Buried Deep Within This Gorgeous Webb Image are Three ‘Failed Stars’

Small stars still shine!

Wispy hair-like filaments of pink-purple fill the middle of the image, curving left and right on eit...

Astronomers who study brown dwarfs are a bit like partygoers on a limbo line, asking themselves, how low can you go?

Big stars get lots of attention, but so should the smallest stars. Even itty-bitty ones passed the critical hurdle to becoming stars, separating themselves from the contenders who were on the path to becoming ones, too, but fell short.

When enough gas comes together in space, it collapses under its own pressure. The aggregation of this material is a critical first step to making a star, which astronomers are keen to understand since stars are units by which the universe can be described and measured.

Star cluster IC 348, as seen by the James Webb Space Telescope. Astronomers searched this region for brown dwarfs, owing to its ideal conditions for finding the failed stars.

NASA, ESA, CSA, STScI, K. Luhman (Penn State University), and C. Alves de Oliveira (ESA)

Once packed tightly into orbs, the gas is on the brink of becoming a star. These are called brown dwarfs. Sometimes, that’s as far as they get. It’s as if they’re in a perpetual waiting line to fuse hydrogen and create their own light, but never crossing the threshold to become stars.

But they were contestants, and that’s plenty interesting for astronomers investigating how stars form. When researchers used the James Webb Space Telescope (JWST) to explore the lower limits of star size, they found the tiniest brown dwarf to date. NASA and the European Space Agency (ESA) announced the finding on Wednesday.

“One basic question you’ll find in every astronomy textbook is, what are the smallest stars? That’s what we’re trying to answer,” Kevin Luhman, lead researcher of the new investigation and astronomy professor at Pennsylvania State University, said in the space agencies’ announcement.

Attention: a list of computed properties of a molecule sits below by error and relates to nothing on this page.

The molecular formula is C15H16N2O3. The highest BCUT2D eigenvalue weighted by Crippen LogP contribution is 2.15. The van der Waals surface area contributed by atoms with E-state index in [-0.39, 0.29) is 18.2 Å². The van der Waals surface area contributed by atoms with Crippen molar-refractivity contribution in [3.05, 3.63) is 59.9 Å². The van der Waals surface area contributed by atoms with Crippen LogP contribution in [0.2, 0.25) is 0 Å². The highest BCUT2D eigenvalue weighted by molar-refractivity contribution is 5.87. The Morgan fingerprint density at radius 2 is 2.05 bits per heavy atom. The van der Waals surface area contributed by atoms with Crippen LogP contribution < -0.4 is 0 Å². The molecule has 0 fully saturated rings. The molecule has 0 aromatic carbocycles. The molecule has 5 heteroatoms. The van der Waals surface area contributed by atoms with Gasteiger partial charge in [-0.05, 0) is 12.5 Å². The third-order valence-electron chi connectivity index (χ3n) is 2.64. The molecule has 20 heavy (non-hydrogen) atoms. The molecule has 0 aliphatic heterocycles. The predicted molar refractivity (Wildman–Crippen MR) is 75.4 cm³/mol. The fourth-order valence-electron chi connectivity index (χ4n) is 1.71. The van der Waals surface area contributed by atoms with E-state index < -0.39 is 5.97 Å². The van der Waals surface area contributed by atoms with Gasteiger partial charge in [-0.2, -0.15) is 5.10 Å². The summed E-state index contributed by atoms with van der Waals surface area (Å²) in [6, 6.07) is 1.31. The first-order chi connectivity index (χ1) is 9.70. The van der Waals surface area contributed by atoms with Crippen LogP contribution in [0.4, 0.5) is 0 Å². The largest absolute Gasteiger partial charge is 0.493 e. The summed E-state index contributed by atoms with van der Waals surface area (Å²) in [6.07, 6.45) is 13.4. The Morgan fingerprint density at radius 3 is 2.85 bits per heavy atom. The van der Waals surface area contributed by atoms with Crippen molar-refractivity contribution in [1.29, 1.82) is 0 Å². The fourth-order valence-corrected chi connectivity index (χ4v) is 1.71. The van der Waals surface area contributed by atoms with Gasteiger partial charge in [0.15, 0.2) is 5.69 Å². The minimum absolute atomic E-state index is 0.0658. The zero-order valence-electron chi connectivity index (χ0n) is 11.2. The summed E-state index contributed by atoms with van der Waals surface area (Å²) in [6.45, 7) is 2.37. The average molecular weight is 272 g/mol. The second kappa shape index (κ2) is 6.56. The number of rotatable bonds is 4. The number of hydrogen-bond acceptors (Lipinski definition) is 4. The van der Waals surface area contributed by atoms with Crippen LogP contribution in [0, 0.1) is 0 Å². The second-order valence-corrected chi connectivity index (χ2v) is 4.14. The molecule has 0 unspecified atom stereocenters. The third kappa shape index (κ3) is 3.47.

Almost Stars

Brown dwarfs toe the line between hefty gas giant planets, like, say, Jupiter, and stars like the Sun.

In the new study, described in a paper published Wednesday in The Astrophysical Journal, astronomers found three brown dwarfs. The smallest one is now the tiniest free-floating brown dwarf ever discovered. It’s only three to four times more massive than Jupiter.

Finding one so small comes with challenges. Luhman and his colleague, Catarina Alves de Oliveira, chose to study a young star cluster, only about 5 million years old, because brown dwarfs, as NASA explained, “would still be relatively bright in infrared light, glowing from the heat of their formation.”

JWST played a major role. Its NIRCam (Near-Infrared Camera) and NIRSpec (Near-Infrared Spectrograph) instruments peered into the star cluster IC 348, located roughly 1,000 light-years away in the Perseus star-forming region, and gathered detailed observations.

Three brown dwarfs, less than eight times the mass of Jupiter, appeared in data from the James Webb Space Telescope. They are circled in the main image of star cluster IC 348, and shown in the detailed pullouts on the right.

NASA, ESA, CSA, STScI, K. Luhman (Penn State University), and C. Alves de Oliveira (ESA)

“Webb’s infrared sensitivity was crucial, allowing the team to detect fainter objects than ground-based telescopes. In addition, Webb’s sharp vision enabled them to determine which red objects were pinpoint brown dwarfs and which were blobby background galaxies,” according to the space agencies.

Three Special Objects

The three objects are less than eight times the mass of Jupiter. Their free-floating characteristics suggest they formed on their own, and not as part of a solar-system disk like Jupiter, Saturn, Uranus, or Neptune. A chemical signature of two of their atmospheres suggests there are missing pieces to the brown dwarf story because brown dwarf models don’t predict the molecule's existence.

There’s a possibility these three aren’t brown dwarfs, but actually giant planets that were ejected from their home star system.

Longer surveys, more brown dwarf candidates, and expanding the search to the star-forming region’s outskirts may provide more answers.

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